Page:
Therapist:  Can deal with past patterns that don’t work and with intense emotions; Analyzes problems to find out “why?”; Often focuses on non-functional behaviors; Model: something is wrong that needs fixing

Coach:  Focuses on present and future; Questions rather than analyzes; Approaches client as a whole healthy human being; Model: curiosity drives questions to help the client discover his/her own strengths and greatness

Mentor: Has a stake in the outcome; Is viewed as the expert; Typically has a student-teacher duality; Focused on career successes and progress; Gives advice and shows how to do

Coach:  Detached from outcome; Partners with client in learning; Finds out what is important to the client in the journey; Emphasis on contribution to the whole person

Manager:  Primary objective is the company’s mission; Focused on the career area and achievement; Has a large stake in the outcome; Provides solutions, direction and advice; Transmits information from one level of the organization to another

Coach:  Primary objective is the client’s well-being and success; Helps client understand the link between personal mission and company mission; Focuses on the entire person, all life areas; Is detached from the outcome; Does not problem solve, provide solutions or advice; Keeps information confidential

Consultant:  Has specific area of expertise; Shares expertise with the client; Gives advice and/or solutions; Consultant does the work

Coach:  Facilitates the process of creating awareness and responsibility; Helps the client learn how to find solutions; Client does the work

 

You have all the answers

The reality about coaching is that the client does the work.   A great coach creates an environment that illuminates truth for the person being coached, and a really great coach “stays out of the way” by caring enough to state what is observed and by avoiding judgment.   The coach doesn’t create the solution.  The answer emerges from the client because it was there all along!

Have you ever yearned to find a blog that answers and affirms the quest you are on?  Let’s treat this blog post as just such.

Sincerely ask yourself the following questions, and give yourself the time to allow the answers to emerge:

  • What is the resolution you seek?
  • What change is required on your part?
  • What do you have to stop doing?
  • What must you begin doing, or do differently?
  • Who is involved?
  • Who can support you in this?
  • How will you know you’ve completely addressed this?
  • How will you honor the fact that you’ve completely handled this?

Congratulations on creating your own caring environment to get to the heart of what matters.

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Together, we are making a difference

by Linda Miller, MCC

Update after Asia Pacific Summit
I’ve spent the last week in Singapore culminating in our Asia Pacific Client Summit yesterday.  What a pleasure sitting with colleagues and leaders from around the world.  Several themes emerged as various people were speaking:Teamwork - Hands photo

From Ken Blanchard on leadership:  Organizations must change in order to keep up with the many changes that continue to take place.  In order for organizations to change, leaders have to keep stepping up and leading at a higher level.

From Margie Blanchard on multi-generations at work:  One of the many changes that are taking place is the change in the demographics of people in the workplace. With 4 generations working together, each of us needs to look for the contribution that other generations are making and flex to the needs of the different generations.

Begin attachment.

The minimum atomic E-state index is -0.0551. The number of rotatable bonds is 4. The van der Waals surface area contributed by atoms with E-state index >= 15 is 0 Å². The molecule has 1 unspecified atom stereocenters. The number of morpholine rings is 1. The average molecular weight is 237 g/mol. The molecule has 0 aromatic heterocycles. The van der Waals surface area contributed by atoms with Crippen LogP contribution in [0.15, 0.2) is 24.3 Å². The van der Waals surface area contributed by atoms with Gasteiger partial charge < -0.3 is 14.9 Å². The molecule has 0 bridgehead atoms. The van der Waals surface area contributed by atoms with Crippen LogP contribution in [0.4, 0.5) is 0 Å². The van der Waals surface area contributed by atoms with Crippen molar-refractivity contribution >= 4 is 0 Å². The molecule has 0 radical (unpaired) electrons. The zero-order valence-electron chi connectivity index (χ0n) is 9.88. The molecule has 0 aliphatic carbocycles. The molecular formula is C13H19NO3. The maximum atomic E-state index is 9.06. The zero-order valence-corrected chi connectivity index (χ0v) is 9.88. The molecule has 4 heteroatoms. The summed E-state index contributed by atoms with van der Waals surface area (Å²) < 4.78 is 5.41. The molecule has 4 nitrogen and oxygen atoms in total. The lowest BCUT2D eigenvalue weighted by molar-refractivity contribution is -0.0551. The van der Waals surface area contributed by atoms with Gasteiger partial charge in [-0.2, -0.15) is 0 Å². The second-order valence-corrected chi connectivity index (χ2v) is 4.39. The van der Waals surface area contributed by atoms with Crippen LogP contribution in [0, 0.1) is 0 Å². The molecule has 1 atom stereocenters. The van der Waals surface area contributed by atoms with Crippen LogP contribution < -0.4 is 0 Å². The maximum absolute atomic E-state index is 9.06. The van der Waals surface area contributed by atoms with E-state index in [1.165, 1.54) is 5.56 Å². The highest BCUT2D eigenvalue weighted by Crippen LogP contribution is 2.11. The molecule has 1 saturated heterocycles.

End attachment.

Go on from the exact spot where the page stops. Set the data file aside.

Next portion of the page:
From two clients (a Telecommunications Company and a Multinational Software Provider) during a panel discussion – Development of talent is a current and ongoing focus in organizations.  Aligning leadership development with corporate strategy is critical and can start anywhere in the organization. A top-down approach isn’t always possible or best. Regardless of where development is focused, alignment is critical.

From Lael Good on developing a common leadership language – Programs aren’t enough to create lasting change. Having an integrated approach to leadership development is needed, including a common system, structure, framework and language for current and future leaders.

I also had the privilege of speaking about coaching during the Summit. We were able to do a brief coaching demonstration and allow people to practice coaching during the session.

Hearing about the impact of coaching in organizations was exciting and almost brought me to tears. We heard about managers and leaders who are integrating coaching into their leadership styles, and external coaches who are partnering with internal leaders to develop talent and reach their targeted goals. It amazes me how many people around the globe know about coaching and are aware of its impact.

Together, we are making a difference.

Left Behind

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People leave. In the past few weeks, I’ve said farewell to a wonderful family in our neighborhood who has moved across the country for a work opportunity. I’ve packed up and kissed goodbye my Collegian as she sets up in an apartment in the Hub. I came to work one day to learn a close colleague had left our company. And, I’ve been visiting as much as I can my beloved sister-in-law as she endures the final stage of her terminal illness.

Coaching is about “purposeful action.” However, I am feeling like things are happening to me, or in spite of me—not because I have chosen these departures. It is hard to be left behind!

The purpose of this blog is to examine that truth: it is hard to be left behind. There is sadness, there is hurt. There of course can be happiness, especially when someone is launching out in the fulfillment of their dreams, but the one “left behind” feels the departure differently. And when there is abrupt change, or imminent death, there is grief.

The coaching opportunity for the one left behind is to take care. I need to seek out and fortify my environment with caring others. I need to identify and respect my feelings in the wake of all these departures. I need to allow time to assist me–instead of me “squeezing” everything I can out of time!

A coach approach afforded me the realization that because it is this hard for me, it is likely hard for others who are left behind, too. Therefore, I need to be more gentle, and more attentive, to others too.  That is the purposeful action which is required when one is left behind:  care.